Graphical Construction Glossary >> Tools. >> Hand Tools >> Tin Snips

Tin Snips
Snips or shears for cutting thin sheet metal.
Offset Snips
Metal snips with the handles cranked or offset to give knuckle clearance
Snips Handing
Snips can give a curly offcut on the left or right hand side for ease of use, or they can have no bias and so are called straight cutting.
Aviation Snips
Snips that have a compound action that make for easier cutting with standard length handles.

Hand operated snips

tin snips
A standar pair of snips
Photo thanks to Wikimedia Commons, User: Johan

Above is a set of snips that are standard with no frills.They are similar in their action the home scissors or shears. They are basically two pieces of metal with a joint and a bolt. They are simple opposed levers. The handles are longer than the cutting faces and so leverage is applied when cutting.

Snips in general are used for cutting thin material. Say 0.9 and 1.2mm thick. Every now and again we have to cut something heavier, for example the thick metal straps around packs of timber. It is then that a pair of these strong and simple tin snips come into their own. I never use the good snips below for anything but working with roofing flashings. (I don't lend them to anyone else either).

Offset sprung snips
A pair of offset snips
Photo thanks to Wikimedia Commons, User: Pavel Krok

More convenient for some jobs are Offset Snips These are more comfortable to use when doing a lot of long cuts. The offset keeps the knuckles a little higher. A furthe point is that the snips are sprung, it is easy to see that letting the spring do the work of opening the jaws will save fatigue on long jobs.

aviation snips
Staight aviation snips
Staight aviation snips
Photo thanks to Wikimedia Commons, User: Wayne

The snips in the photos here are sometimes called Aviation Snips. They have a compound action that increases the power of the cut. That is there are an extra set of hinged joints that are extra levers. So we have a short and comfortable handle that is as powerful as one that is a lot longer. Again they are sprung so that they return to open on their own. For storage there is a small clip that keeps them closed.

Looking at the two sets of snips above, it can easily be seen that the set with the red handle is straighter. These are for standard cutting and they are easier to get into smaller places.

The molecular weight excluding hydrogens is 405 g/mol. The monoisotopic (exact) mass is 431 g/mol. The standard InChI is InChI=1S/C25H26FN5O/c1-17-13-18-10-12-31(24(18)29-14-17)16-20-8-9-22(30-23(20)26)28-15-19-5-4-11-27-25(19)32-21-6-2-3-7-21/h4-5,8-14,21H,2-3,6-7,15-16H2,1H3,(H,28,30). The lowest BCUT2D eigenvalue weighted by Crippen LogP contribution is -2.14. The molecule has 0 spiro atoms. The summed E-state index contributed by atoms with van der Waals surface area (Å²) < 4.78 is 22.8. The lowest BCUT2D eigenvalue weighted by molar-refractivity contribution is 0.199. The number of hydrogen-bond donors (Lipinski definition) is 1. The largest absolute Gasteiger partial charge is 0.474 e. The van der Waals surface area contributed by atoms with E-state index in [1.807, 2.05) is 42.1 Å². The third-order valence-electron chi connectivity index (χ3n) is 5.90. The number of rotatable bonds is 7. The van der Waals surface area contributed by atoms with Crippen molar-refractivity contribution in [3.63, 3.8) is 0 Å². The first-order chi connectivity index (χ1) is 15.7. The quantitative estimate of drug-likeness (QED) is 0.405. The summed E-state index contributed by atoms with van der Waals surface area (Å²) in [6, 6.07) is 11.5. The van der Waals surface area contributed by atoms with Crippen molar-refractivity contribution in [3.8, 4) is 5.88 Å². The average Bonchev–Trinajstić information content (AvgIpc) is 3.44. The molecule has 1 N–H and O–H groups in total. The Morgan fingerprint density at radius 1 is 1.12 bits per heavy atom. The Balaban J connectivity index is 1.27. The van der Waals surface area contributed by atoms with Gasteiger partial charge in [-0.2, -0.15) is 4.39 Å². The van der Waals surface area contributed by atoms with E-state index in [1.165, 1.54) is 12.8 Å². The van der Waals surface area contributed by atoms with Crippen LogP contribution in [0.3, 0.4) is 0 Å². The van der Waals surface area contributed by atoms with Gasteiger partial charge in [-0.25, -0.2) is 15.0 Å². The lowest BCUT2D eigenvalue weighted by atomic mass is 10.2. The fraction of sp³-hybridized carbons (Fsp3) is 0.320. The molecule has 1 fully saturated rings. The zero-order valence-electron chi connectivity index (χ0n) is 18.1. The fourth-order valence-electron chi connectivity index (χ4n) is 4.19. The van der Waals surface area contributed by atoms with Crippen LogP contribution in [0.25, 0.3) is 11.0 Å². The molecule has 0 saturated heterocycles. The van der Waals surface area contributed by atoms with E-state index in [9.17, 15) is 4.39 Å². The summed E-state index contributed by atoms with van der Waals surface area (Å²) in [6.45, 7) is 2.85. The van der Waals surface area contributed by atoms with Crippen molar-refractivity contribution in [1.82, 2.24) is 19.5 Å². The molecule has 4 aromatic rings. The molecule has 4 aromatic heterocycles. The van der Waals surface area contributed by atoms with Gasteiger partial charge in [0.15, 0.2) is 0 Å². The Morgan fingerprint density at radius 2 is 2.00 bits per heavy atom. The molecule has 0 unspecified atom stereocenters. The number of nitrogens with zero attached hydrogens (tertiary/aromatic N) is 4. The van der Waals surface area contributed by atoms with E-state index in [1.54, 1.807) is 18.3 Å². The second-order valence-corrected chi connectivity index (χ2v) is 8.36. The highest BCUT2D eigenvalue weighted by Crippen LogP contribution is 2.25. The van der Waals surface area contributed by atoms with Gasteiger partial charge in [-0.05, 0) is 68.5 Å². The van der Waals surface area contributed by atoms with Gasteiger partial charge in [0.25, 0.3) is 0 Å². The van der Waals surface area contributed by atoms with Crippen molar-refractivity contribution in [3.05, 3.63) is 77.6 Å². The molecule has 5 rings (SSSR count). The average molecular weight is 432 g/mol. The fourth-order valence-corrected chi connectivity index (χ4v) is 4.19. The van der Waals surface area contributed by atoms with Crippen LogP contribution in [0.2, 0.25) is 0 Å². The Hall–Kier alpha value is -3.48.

The green handle one can be seen to have an offset to the handles. This is for easier use around profiled sheets, say corrugated iron.

A less noticeable difference is the fact that when in the cutting position one set of these snips cuts straight to the right hand side and leaves the curly offcut to the left. These are right handed snips. The other set cuts with the waste material to the right.

I am right handed, so I use the red handled snips most of the time, doing the cutting with the right hand and lifting uo and away the curling offcut with the left hand. The green snip have to be used now and again as it is all about the position of the cut and the offcut or waste.

The yellow handles, on the right makes a cut with no bias to either side.

There is a further type similar to the Makita snips below that has two fixed arms that have a movable one inbetween. These are commonly known as Packing Case Snips. You can see a power version on the power snips page.

This is the reason for the colours, to quickly identify which type, left handed, right handed or straight.

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Please Note! The information on this site is offered as a guide only!  When we are talking about areas where building regulations or safety regulations could exist,the information here could be wrong for your area.  It could be out of date!  Regulations breed faster than rabbits!
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